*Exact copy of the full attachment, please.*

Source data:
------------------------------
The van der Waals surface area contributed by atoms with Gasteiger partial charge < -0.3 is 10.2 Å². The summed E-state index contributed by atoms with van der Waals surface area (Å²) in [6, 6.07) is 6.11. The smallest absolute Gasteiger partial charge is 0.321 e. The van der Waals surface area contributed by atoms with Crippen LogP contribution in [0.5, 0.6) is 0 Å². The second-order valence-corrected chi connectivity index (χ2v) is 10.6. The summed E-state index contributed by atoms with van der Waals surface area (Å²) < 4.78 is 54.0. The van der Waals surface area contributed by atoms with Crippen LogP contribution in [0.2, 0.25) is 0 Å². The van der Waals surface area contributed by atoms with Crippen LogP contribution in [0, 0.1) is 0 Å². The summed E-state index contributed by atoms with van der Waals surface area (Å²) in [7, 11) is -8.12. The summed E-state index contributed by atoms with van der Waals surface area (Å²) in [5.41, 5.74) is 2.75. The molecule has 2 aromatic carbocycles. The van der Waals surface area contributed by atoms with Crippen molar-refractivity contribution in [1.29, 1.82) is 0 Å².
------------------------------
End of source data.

The van der Waals surface area contributed by atoms with Gasteiger partial charge < -0.3 is 10.2 Å². The summed E-state index contributed by atoms with van der Waals surface area (Å²) in [6, 6.07) is 6.11. The smallest absolute Gasteiger partial charge is 0.321 e. The van der Waals surface area contributed by atoms with Crippen LogP contribution in [0.5, 0.6) is 0 Å². The second-order valence-corrected chi connectivity index (χ2v) is 10.6. The summed E-state index contributed by atoms with van der Waals surface area (Å²) < 4.78 is 54.0. The van der Waals surface area contributed by atoms with Crippen LogP contribution in [0.2, 0.25) is 0 Å². The van der Waals surface area contributed by atoms with Crippen LogP contribution in [0, 0.1) is 0 Å². The summed E-state index contributed by atoms with van der Waals surface area (Å²) in [7, 11) is -8.12. The summed E-state index contributed by atoms with van der Waals surface area (Å²) in [5.41, 5.74) is 2.75. The molecule has 2 aromatic carbocycles. The van der Waals surface area contributed by atoms with Crippen molar-refractivity contribution in [1.29, 1.82) is 0 Å².